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Where Are They Now: Dr. Steven Speights

Dr. Steven Speights is a member of the Southeast Urogynecology, the only facility in Mississippi with board-certified specialists who are fellowship-trained in the complex field of urogynecology.

Though Speights states he had always been a State fan he went to Ole Miss for his Bachelor of Arts in Biological Sciences (summa cum laude) and received his medical degree from the University of Mississippi School of Medicine and his Residency with Obstetrics and Gynecology at University of Mississippi Medical Center and became the recipient of the Gallagar Award given to the top student in OB-GYN studies.

His Fellowships, which are extremely important to his specialized medical training are in Urogynecology and Reconstructive Pelvic Surgery at University of Mississippi Medical Center and University of Michigan Health Systems and Advanced Laparoscopic Pelvic Surgery at Atlanta Center for Laparoscopic Urogynecology

He is a member of American Board of Obstetrics and Gynecology. Other memberships include American Medical Association, Alpha Omega Alpha (Only for the top 10% of the class), American College of Obstetricians and Gynecologists Winfred L. Wiser Society, Norman F. Miller Gynecologic Society, Mississippi State Medical Association, Central Mississippi Medical Society, American Urogynecologic Society and International Continence Society, International Urogynecological Association and Interstitial Cystitis Association.

A native of Prentiss, MS, Dr. Steven Speights has brought a compassionate heart and impeccable training to the treatment of women’s health concerns.

Speights has been in private practice since 2007 but a recent change in board testing allowed him to be in the first class to take medical board tests in the very new and specialized field he has chosen and achieve Board Certification in his field of practice.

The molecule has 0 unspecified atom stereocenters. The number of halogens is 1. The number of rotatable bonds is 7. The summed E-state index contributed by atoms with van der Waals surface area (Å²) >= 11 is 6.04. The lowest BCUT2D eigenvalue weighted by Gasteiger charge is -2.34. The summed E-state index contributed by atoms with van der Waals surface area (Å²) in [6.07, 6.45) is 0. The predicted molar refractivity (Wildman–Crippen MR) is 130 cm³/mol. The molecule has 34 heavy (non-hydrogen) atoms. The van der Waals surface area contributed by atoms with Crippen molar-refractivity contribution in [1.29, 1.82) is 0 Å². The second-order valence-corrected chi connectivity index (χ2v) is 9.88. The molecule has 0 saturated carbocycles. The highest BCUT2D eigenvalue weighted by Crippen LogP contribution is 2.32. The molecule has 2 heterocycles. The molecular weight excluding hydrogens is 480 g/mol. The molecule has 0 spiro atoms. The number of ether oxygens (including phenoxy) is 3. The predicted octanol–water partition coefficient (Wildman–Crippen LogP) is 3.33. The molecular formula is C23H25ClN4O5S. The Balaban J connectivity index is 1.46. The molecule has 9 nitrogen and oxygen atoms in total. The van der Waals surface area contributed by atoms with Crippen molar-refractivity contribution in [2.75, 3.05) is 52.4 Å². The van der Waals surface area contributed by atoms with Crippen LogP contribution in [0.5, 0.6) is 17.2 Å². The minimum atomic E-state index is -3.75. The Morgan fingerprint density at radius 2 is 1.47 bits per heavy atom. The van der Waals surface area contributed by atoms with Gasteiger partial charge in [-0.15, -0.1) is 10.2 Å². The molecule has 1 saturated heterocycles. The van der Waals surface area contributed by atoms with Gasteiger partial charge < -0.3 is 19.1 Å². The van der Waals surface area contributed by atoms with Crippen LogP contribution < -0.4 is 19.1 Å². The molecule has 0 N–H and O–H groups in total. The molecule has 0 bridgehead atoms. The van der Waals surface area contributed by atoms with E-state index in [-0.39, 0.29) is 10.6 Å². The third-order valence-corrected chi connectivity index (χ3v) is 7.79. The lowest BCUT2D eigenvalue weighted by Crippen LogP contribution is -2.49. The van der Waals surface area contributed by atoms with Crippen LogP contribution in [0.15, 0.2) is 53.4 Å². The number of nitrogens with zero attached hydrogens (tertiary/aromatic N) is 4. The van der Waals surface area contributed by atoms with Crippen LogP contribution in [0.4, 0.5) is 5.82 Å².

Speights has lived in Jackson since 1989 but says Prentiss was a great place to grow up and he is proud to be one of 31 who graduated from Prentiss Christian School in 1985.

Young Dr. Steven Speights during his baseball days at Prentiss Christian School.

Young Dr. Steven Speights during his baseball days at Prentiss Christian School.

Living within the city limits he states he had the advantages of the small town closeness plus nearby country fishing and hunting. He ran track and played baseball and states some of his best memories and closest friendships developed from Little League.

“We had a small group of players and the divisions weren’t as age specific as now,” states Speights with amusement. “One of my worst memories as an 8-year-old was batting against a 12-year-old.”

When choosing a career there were two things Speights knew he didn’t want to do—raise cattle or cotton, having had some experience with both while growing up. His dad had cattle and he worked in the cotton gin with Uncle William Lipsey.

“Dr. James Dumas, who was a highly respected in educational circles was instrumental in helping me to know what it took to get accepted into medical school,” states Speights.

“My mom, Joyce, had a big family and I remember well the family gatherings with aunts, uncles and cousins as well as with Dad’s family,” states Speights. They were all advocates and encouragers for me.”

“With only Mary Kay Magee, Cami Berry and me from the area at Ole Miss I met a new group of people that helped set the course for life I have followed.”

Speights did not play intramural sports in college, however, while at Ole Miss he was on the cheerleading team, which he states was, “the hardest physical activity I ever did.” The activity afforded him a chance to travel with the team to some places he says he probably would have never gotten to experience otherwise.

“With all the changes in medicine some might be discouraged about entering the medical field but know that it is still a worthy field,” encourages Speights. “If that is the goal you have set for yourself even one semester of low grades can make a difference so keep focused.”

Speights is married to Kristie Bobbitt of Dentville, Ms. Their children are Parkman-age 14, Buckley-age 12, Win-age 9 and Emi Story-age 5.

His mother Joyce Speights and sister Allison Daughdrill still call Prentiss home.

Dr. Steven Speights

Dr. Steven Speights